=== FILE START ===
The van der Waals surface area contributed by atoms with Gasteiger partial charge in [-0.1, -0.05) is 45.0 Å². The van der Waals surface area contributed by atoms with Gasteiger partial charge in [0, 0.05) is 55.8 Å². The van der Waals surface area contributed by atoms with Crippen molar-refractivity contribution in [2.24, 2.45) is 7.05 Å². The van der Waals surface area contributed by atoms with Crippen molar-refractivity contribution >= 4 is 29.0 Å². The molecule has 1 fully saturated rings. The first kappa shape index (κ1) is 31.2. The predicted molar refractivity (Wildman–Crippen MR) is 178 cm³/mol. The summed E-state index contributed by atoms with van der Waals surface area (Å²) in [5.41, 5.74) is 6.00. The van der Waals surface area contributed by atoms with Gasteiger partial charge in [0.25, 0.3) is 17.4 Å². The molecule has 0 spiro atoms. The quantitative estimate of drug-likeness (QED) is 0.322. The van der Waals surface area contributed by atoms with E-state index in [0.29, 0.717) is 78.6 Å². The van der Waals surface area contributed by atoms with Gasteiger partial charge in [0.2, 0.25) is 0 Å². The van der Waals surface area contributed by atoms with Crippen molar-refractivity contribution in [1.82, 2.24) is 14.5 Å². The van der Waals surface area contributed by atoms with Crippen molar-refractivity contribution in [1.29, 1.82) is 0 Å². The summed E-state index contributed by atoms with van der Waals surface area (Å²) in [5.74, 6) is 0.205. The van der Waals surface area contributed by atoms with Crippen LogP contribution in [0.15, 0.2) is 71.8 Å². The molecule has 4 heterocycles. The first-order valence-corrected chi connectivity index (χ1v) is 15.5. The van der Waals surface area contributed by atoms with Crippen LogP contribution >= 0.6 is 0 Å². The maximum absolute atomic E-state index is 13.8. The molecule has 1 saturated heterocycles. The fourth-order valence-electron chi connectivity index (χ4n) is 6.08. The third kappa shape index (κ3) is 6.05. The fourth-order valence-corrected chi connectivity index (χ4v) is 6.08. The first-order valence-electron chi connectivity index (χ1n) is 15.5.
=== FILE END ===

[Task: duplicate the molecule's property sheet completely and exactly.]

The van der Waals surface area contributed by atoms with Gasteiger partial charge in [-0.1, -0.05) is 45.0 Å². The van der Waals surface area contributed by atoms with Gasteiger partial charge in [0, 0.05) is 55.8 Å². The van der Waals surface area contributed by atoms with Crippen molar-refractivity contribution in [2.24, 2.45) is 7.05 Å². The van der Waals surface area contributed by atoms with Crippen molar-refractivity contribution >= 4 is 29.0 Å². The molecule has 1 fully saturated rings. The first kappa shape index (κ1) is 31.2. The predicted molar refractivity (Wildman–Crippen MR) is 178 cm³/mol. The summed E-state index contributed by atoms with van der Waals surface area (Å²) in [5.41, 5.74) is 6.00. The van der Waals surface area contributed by atoms with Gasteiger partial charge in [0.25, 0.3) is 17.4 Å². The molecule has 0 spiro atoms. The quantitative estimate of drug-likeness (QED) is 0.322. The van der Waals surface area contributed by atoms with E-state index in [0.29, 0.717) is 78.6 Å². The van der Waals surface area contributed by atoms with Gasteiger partial charge in [0.2, 0.25) is 0 Å². The van der Waals surface area contributed by atoms with Crippen molar-refractivity contribution in [1.82, 2.24) is 14.5 Å². The van der Waals surface area contributed by atoms with Crippen molar-refractivity contribution in [1.29, 1.82) is 0 Å². The summed E-state index contributed by atoms with van der Waals surface area (Å²) in [5.74, 6) is 0.205. The van der Waals surface area contributed by atoms with Crippen LogP contribution in [0.15, 0.2) is 71.8 Å². The molecule has 4 heterocycles. The first-order valence-corrected chi connectivity index (χ1v) is 15.5. The van der Waals surface area contributed by atoms with Crippen LogP contribution >= 0.6 is 0 Å². The maximum absolute atomic E-state index is 13.8. The molecule has 1 saturated heterocycles. The fourth-order valence-electron chi connectivity index (χ4n) is 6.08. The third kappa shape index (κ3) is 6.05. The fourth-order valence-corrected chi connectivity index (χ4v) is 6.08. The first-order valence-electron chi connectivity index (χ1n) is 15.5.